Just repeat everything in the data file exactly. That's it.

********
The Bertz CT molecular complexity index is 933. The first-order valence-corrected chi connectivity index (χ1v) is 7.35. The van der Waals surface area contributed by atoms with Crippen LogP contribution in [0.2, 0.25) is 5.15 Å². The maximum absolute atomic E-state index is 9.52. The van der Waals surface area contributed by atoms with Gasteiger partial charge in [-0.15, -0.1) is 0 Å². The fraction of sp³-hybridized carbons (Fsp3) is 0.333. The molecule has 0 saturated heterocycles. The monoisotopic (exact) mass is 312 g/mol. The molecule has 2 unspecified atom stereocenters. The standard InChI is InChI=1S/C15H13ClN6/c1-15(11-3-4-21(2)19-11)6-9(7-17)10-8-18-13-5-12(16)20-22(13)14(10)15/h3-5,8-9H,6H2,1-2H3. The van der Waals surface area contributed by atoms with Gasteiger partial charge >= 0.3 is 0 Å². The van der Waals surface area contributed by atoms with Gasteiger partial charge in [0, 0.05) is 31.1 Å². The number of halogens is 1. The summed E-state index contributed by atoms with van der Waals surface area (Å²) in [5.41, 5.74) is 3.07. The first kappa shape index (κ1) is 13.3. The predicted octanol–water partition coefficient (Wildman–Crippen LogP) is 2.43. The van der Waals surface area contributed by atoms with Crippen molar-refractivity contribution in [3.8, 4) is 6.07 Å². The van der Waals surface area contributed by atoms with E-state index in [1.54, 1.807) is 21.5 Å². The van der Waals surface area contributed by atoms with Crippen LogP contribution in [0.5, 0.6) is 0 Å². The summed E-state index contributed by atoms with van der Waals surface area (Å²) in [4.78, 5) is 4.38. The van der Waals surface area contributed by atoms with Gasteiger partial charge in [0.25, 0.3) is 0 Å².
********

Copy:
The Bertz CT molecular complexity index is 933. The first-order valence-corrected chi connectivity index (χ1v) is 7.35. The van der Waals surface area contributed by atoms with Crippen LogP contribution in [0.2, 0.25) is 5.15 Å². The maximum absolute atomic E-state index is 9.52. The van der Waals surface area contributed by atoms with Gasteiger partial charge in [-0.15, -0.1) is 0 Å². The fraction of sp³-hybridized carbons (Fsp3) is 0.333. The molecule has 0 saturated heterocycles. The monoisotopic (exact) mass is 312 g/mol. The molecule has 2 unspecified atom stereocenters. The standard InChI is InChI=1S/C15H13ClN6/c1-15(11-3-4-21(2)19-11)6-9(7-17)10-8-18-13-5-12(16)20-22(13)14(10)15/h3-5,8-9H,6H2,1-2H3. The van der Waals surface area contributed by atoms with Gasteiger partial charge >= 0.3 is 0 Å². The van der Waals surface area contributed by atoms with Gasteiger partial charge in [0, 0.05) is 31.1 Å². The number of halogens is 1. The summed E-state index contributed by atoms with van der Waals surface area (Å²) in [5.41, 5.74) is 3.07. The first kappa shape index (κ1) is 13.3. The predicted octanol–water partition coefficient (Wildman–Crippen LogP) is 2.43. The van der Waals surface area contributed by atoms with Crippen molar-refractivity contribution in [3.8, 4) is 6.07 Å². The van der Waals surface area contributed by atoms with E-state index in [1.54, 1.807) is 21.5 Å². The van der Waals surface area contributed by atoms with Crippen LogP contribution in [0.5, 0.6) is 0 Å². The summed E-state index contributed by atoms with van der Waals surface area (Å²) in [4.78, 5) is 4.38. The van der Waals surface area contributed by atoms with Gasteiger partial charge in [0.25, 0.3) is 0 Å².